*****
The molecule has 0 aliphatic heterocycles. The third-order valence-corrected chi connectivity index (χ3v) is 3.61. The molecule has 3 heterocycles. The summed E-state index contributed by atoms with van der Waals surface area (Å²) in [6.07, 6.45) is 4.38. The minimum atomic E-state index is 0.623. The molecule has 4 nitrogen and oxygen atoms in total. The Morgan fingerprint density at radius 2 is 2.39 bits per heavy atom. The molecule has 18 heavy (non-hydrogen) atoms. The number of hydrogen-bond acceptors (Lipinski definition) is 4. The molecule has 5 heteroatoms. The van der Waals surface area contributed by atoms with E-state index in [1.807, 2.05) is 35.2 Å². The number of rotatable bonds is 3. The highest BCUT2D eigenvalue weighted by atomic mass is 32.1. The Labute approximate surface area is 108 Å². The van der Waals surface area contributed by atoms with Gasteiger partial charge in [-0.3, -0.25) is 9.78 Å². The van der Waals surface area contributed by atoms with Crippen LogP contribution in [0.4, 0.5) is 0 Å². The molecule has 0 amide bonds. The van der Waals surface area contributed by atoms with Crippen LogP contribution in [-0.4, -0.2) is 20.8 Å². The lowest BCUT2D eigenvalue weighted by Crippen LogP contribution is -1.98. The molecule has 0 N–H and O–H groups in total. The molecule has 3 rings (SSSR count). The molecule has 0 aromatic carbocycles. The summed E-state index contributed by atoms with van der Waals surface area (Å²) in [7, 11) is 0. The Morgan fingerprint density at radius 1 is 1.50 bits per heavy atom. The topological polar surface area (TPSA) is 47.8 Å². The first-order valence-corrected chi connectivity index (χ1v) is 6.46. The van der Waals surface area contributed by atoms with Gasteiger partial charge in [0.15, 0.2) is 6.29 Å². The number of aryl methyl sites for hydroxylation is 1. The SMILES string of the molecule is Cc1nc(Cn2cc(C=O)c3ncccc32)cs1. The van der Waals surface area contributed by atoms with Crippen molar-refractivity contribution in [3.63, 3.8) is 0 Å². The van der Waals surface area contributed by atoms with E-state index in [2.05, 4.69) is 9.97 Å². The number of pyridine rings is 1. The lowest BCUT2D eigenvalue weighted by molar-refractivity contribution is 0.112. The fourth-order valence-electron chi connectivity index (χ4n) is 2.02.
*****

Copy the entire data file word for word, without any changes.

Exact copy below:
The molecule has 0 aliphatic heterocycles. The third-order valence-corrected chi connectivity index (χ3v) is 3.61. The molecule has 3 heterocycles. The summed E-state index contributed by atoms with van der Waals surface area (Å²) in [6.07, 6.45) is 4.38. The minimum atomic E-state index is 0.623. The molecule has 4 nitrogen and oxygen atoms in total. The Morgan fingerprint density at radius 2 is 2.39 bits per heavy atom. The molecule has 18 heavy (non-hydrogen) atoms. The number of hydrogen-bond acceptors (Lipinski definition) is 4. The molecule has 5 heteroatoms. The van der Waals surface area contributed by atoms with E-state index in [1.807, 2.05) is 35.2 Å². The number of rotatable bonds is 3. The highest BCUT2D eigenvalue weighted by atomic mass is 32.1. The Labute approximate surface area is 108 Å². The van der Waals surface area contributed by atoms with Gasteiger partial charge in [-0.3, -0.25) is 9.78 Å². The van der Waals surface area contributed by atoms with Crippen LogP contribution in [0.4, 0.5) is 0 Å². The molecule has 0 amide bonds. The van der Waals surface area contributed by atoms with Crippen LogP contribution in [-0.4, -0.2) is 20.8 Å². The lowest BCUT2D eigenvalue weighted by Crippen LogP contribution is -1.98. The molecule has 0 N–H and O–H groups in total. The molecule has 3 rings (SSSR count). The molecule has 0 aromatic carbocycles. The summed E-state index contributed by atoms with van der Waals surface area (Å²) in [7, 11) is 0. The Morgan fingerprint density at radius 1 is 1.50 bits per heavy atom. The topological polar surface area (TPSA) is 47.8 Å². The first-order valence-corrected chi connectivity index (χ1v) is 6.46. The van der Waals surface area contributed by atoms with Gasteiger partial charge in [0.15, 0.2) is 6.29 Å². The number of aryl methyl sites for hydroxylation is 1. The SMILES string of the molecule is Cc1nc(Cn2cc(C=O)c3ncccc32)cs1. The van der Waals surface area contributed by atoms with Crippen molar-refractivity contribution in [3.63, 3.8) is 0 Å². The van der Waals surface area contributed by atoms with E-state index in [2.05, 4.69) is 9.97 Å². The number of pyridine rings is 1. The lowest BCUT2D eigenvalue weighted by molar-refractivity contribution is 0.112. The fourth-order valence-electron chi connectivity index (χ4n) is 2.02.